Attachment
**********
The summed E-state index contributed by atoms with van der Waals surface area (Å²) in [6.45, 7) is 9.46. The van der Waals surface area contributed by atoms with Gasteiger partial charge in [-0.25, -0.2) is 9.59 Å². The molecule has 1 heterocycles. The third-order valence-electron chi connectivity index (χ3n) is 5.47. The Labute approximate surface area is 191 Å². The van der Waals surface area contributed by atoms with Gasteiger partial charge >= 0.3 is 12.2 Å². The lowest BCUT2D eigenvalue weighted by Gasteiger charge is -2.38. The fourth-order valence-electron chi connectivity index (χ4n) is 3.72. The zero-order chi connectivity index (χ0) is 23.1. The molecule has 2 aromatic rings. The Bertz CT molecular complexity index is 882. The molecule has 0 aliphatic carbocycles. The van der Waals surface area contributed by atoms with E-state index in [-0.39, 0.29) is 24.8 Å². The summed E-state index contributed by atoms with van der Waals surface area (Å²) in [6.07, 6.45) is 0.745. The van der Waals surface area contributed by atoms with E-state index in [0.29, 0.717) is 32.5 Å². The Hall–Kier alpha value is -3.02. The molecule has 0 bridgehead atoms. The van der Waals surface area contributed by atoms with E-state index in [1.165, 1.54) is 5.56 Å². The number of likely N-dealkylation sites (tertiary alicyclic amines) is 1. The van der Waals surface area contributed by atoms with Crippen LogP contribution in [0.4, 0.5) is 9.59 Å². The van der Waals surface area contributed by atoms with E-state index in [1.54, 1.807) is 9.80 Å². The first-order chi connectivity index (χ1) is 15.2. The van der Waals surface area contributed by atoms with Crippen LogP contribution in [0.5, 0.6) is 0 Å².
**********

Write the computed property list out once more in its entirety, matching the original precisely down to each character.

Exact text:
The summed E-state index contributed by atoms with van der Waals surface area (Å²) in [6.45, 7) is 9.46. The van der Waals surface area contributed by atoms with Gasteiger partial charge in [-0.25, -0.2) is 9.59 Å². The molecule has 1 heterocycles. The third-order valence-electron chi connectivity index (χ3n) is 5.47. The Labute approximate surface area is 191 Å². The van der Waals surface area contributed by atoms with Gasteiger partial charge >= 0.3 is 12.2 Å². The lowest BCUT2D eigenvalue weighted by Gasteiger charge is -2.38. The fourth-order valence-electron chi connectivity index (χ4n) is 3.72. The zero-order chi connectivity index (χ0) is 23.1. The molecule has 2 aromatic rings. The Bertz CT molecular complexity index is 882. The molecule has 0 aliphatic carbocycles. The van der Waals surface area contributed by atoms with E-state index in [-0.39, 0.29) is 24.8 Å². The summed E-state index contributed by atoms with van der Waals surface area (Å²) in [6.07, 6.45) is 0.745. The van der Waals surface area contributed by atoms with E-state index in [0.29, 0.717) is 32.5 Å². The Hall–Kier alpha value is -3.02. The molecule has 0 bridgehead atoms. The van der Waals surface area contributed by atoms with E-state index in [1.165, 1.54) is 5.56 Å². The number of likely N-dealkylation sites (tertiary alicyclic amines) is 1. The van der Waals surface area contributed by atoms with Crippen LogP contribution in [0.4, 0.5) is 9.59 Å². The van der Waals surface area contributed by atoms with E-state index in [1.54, 1.807) is 9.80 Å². The first-order chi connectivity index (χ1) is 15.2. The van der Waals surface area contributed by atoms with Crippen LogP contribution in [0.5, 0.6) is 0 Å².